Another thing that stood out to me when watching Goosebumps was the fact that, although the film was filled with most of Stine’s creations, each one got it’s own personality. It would have been easy to just have a load of CGI shit follow our characters throughout the film, but with each monster came different challenge which was really great. It not only made the movie better, but it also made the world feel more real. It made me believe that these character that had been written by Stine had come to life. The only thing about Goosebumps that even borders on a complaint for me is the CGI. Now, I’ve mentioned this a few times, but I’ll mention it again; not only is CGI hard to do well, but it is even harder when the character you are creating is a cartoon to begin with. Sure the abominable snowman didn’t look real, but that makes sense because abominable snowmen aren’t real. If you look at creations that are more grounded in reality, you’ll se that Goosebumps actually did a really good job. One that comes to mind is the horde of garden gnomes. Again, it would have been easy to just make these guys completely CGI but instead they gave them character. Instead of these monsters looking like they were made of of plastic, they kept true to the fact that they are made out of clay, and that made them all the more charming. Instead of just moving their arm, they had to essentially break their arm in order to get it to move. This was an added detail that made the movie so much more enjoyable for me, and I appreciated seeing how much care went into the design of these creations. I also appreciated the fact that Goosebumps used practical effects whenever it could. This was most apparent in Slappy, where instead of opting for CGI they chose to use an actually dummy, but it was also done with a few other creations. I’m a huge fan of practical effects, so I appreciate it when a film does what it can to stay as practical as possible.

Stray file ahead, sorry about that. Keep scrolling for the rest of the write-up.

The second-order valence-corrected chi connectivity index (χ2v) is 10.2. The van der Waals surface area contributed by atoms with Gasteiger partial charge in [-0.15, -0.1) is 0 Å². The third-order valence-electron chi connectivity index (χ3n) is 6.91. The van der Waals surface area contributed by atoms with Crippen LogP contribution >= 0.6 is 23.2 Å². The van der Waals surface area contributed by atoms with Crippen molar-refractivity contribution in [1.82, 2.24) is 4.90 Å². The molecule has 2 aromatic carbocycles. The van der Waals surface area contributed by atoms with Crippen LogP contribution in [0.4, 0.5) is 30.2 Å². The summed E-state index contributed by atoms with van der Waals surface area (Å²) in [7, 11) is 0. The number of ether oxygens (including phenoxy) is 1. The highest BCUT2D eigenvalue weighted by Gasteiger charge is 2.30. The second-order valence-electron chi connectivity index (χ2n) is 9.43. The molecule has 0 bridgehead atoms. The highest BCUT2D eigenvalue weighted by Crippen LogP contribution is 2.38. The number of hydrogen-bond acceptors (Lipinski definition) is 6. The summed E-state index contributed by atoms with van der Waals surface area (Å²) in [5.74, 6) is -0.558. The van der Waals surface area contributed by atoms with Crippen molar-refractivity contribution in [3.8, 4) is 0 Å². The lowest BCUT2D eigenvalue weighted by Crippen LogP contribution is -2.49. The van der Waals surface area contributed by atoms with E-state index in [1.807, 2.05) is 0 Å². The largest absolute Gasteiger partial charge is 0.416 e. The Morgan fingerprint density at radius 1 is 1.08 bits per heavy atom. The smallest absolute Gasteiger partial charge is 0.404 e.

Ultimately Goosebumps is a very enjoyable movie. Not only does it manage to be fun for all ages, but it is also very faithful to the source material. The writing is good, the acting is good, it has action, it has scares, it has comedy, it’s honestly everything I could have wanted out of a Goosebumps movie.

I give Goosebumps an A